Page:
martin, you have posted on my threads before and it has ALWAYS helped. those posts are emotional, which to me says that you are capable of being quite emotional within comfortable contexts. close relationships aren't quite there yet.

first off, i don't know about the rest of the populace, but what you say about feeling on the outside, by not understanding the inner lives of your wife and daughter, feeling like you don't's not unusual. i go to step 12 meetings and i hear it constantly. everyone in there feels that way. then we embarked on addictions because it helped us ignore that feeling.

i've approached my own struggle with those feelings from this perspective "i want to know how to really live and to really live i need to learn from a community." i spent a lot of years trying to simply survive.

now in recovery, i want quality of life. that's a big leap. not an easy one.

i'm glad you found gottman. we have the collected works of:)

my husband and i are just starting to come out of a difficult time. for us, it's a matter of being reminded of things we already know, tools we already have. we both chronically forget.

i worked with children on the autism spectrum disorder for a long time and i don't want to be insulting, but that background helps with my husband. my husband isn't autistic, but the legacy of prolonged trauma has left this trail of disorders that resemble learning disorders, attention disorders, autism spectrum disorders....luckily my husband can joke about it and luckily, i have experience.

so! where i'm going with this is that i no longer ASSUME that my husband knows much about "living indoors with people." he tells me was essentially raised by wolves and while it seems extreme, it's a good starting point.

i have to lay out what i want ALL THE TIME: this is what i want my birthday to look like, this is what i want christmas to be like, this is what i want the weekend to look like, this is how i like being touched, this is how we do the dishes, this is how we discipline the kids, this is how i want a date to go.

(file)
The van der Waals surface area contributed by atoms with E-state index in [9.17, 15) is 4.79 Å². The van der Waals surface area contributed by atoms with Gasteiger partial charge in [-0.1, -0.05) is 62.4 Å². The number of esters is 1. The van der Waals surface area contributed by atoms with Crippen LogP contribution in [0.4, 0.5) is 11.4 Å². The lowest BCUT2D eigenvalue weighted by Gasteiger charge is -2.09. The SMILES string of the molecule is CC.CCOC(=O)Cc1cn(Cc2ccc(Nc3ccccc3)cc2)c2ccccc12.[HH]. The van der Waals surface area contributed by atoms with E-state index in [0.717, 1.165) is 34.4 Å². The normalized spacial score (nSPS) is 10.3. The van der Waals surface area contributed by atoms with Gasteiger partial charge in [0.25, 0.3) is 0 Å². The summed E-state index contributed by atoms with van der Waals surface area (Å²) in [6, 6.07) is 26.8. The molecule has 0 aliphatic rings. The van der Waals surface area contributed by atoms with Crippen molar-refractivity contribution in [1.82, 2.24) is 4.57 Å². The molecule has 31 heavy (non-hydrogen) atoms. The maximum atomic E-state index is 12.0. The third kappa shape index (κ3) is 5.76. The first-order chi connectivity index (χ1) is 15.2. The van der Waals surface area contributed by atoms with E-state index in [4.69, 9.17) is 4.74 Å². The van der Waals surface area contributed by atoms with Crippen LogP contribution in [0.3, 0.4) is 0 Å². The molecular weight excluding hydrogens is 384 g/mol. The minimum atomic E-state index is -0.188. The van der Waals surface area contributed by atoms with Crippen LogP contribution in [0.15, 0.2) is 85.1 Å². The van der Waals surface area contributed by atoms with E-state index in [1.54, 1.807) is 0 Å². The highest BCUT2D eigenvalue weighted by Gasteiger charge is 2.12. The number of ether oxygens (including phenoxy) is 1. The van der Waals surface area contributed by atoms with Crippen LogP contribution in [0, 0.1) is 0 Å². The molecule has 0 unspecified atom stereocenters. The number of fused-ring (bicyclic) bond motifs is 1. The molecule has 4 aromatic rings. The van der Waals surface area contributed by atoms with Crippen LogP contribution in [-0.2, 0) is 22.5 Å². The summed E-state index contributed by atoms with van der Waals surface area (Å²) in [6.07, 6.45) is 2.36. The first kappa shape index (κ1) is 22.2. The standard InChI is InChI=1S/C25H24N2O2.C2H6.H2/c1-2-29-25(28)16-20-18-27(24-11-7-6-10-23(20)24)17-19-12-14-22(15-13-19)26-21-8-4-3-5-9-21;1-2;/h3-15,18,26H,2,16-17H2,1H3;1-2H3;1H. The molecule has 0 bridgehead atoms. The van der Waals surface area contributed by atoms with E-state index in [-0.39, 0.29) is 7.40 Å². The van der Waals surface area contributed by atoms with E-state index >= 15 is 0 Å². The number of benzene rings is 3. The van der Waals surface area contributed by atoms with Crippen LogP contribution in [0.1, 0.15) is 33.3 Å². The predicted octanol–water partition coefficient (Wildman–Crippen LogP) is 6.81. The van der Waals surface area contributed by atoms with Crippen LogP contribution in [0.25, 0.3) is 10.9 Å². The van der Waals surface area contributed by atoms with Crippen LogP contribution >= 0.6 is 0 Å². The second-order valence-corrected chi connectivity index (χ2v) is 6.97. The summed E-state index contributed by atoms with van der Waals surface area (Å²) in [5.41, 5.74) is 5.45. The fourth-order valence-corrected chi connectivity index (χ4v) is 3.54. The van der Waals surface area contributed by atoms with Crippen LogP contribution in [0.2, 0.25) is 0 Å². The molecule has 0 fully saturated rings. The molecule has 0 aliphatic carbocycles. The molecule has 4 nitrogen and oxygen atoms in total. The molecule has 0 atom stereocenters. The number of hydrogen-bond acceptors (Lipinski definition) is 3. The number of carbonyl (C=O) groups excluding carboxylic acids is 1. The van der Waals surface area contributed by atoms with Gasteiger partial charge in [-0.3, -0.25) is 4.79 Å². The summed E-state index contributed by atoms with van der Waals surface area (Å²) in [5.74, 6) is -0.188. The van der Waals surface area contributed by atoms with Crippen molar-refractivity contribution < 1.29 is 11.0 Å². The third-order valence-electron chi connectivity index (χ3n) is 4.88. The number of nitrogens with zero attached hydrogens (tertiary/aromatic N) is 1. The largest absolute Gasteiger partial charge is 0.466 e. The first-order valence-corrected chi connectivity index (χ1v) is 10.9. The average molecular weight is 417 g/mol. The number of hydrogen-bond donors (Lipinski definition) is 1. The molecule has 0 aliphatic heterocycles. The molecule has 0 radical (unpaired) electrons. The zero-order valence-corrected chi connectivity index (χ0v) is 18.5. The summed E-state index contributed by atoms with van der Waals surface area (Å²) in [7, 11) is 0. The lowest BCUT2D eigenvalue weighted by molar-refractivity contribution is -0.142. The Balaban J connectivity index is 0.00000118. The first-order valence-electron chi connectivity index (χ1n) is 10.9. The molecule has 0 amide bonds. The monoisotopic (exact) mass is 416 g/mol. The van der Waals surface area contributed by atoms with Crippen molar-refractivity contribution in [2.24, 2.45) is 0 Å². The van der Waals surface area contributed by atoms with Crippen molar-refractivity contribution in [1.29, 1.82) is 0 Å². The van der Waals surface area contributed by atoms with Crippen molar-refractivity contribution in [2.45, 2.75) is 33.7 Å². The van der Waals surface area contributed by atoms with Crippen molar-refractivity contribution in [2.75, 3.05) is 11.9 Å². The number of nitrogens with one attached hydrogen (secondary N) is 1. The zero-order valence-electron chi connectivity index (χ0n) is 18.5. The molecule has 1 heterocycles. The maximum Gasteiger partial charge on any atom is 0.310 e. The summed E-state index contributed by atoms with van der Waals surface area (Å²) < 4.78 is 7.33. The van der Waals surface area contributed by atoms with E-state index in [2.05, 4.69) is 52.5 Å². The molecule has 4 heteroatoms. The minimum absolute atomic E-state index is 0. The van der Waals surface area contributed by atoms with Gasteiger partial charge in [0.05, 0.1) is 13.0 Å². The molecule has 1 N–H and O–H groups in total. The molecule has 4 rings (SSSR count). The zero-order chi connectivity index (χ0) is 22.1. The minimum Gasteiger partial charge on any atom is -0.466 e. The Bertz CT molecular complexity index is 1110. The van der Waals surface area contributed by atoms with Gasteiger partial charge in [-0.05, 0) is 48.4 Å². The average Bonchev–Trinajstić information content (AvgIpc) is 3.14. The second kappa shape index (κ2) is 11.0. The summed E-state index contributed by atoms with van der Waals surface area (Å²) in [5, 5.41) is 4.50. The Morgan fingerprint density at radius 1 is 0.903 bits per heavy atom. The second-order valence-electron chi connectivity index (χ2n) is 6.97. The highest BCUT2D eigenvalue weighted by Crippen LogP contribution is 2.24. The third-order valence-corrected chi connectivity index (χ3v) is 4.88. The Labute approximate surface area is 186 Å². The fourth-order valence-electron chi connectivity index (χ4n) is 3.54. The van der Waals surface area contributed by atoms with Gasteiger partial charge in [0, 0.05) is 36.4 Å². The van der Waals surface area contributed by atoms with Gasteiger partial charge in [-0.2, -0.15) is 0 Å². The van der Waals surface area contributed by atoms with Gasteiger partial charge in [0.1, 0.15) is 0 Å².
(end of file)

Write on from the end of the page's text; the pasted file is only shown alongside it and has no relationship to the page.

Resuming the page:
then i say "your turn, tell me what you want it all to look like."

then we have to let go of those expectations and try and meet in the middle.

mostly, it goes astray:)

but when i'm at my best and he's at his best, we have resilience for trying over and over again. we can laugh and go "well, that didn't go like either of us wanted." we can laugh when we don't get what we want.

at our worst, we act like children who also don't get what they want. we throw tantrums, in different more adult ways.

our counselor has mandated very specific guidelines for living indoors together. we have to touch each other for 15 minutes a day. we have to ask each other specific questions about the day and our thoughts and our worries.

honestly, i get sick of it. i forget how long i spent in survival mode. i forget that while i know how to do dishes and raise children, i don't have instincts for trusting other people.

when i don't take care of myself, i get sick of having to lay it all out. at my worst, i get mad at him for not having these tools, for not having taught himself much earlier in his life. at my worst, i'll think that he is being this way on purpose, that he is self-centered. at my worst, i'll resent him for creating "all this emotional work" for me.

i'm deeply flawed. and as it is with life, if i don't own up to these flaws myself and apologize to him, a situation will arise that will completely level my pride in front of him.

so martin, that's how it is from my perspective. i don't know if it will help you any. but to me, it seems like you are on a good path. it seems like you love your wife and daughter. it seems like you want recovery and relationships. it's a good place to be in: leveled and humbled, wanting more, and pursuing it, even if it feels painful and full of fumbling.

a lady in my AA group calls these situations "another fucking growth opportunity." hilarious!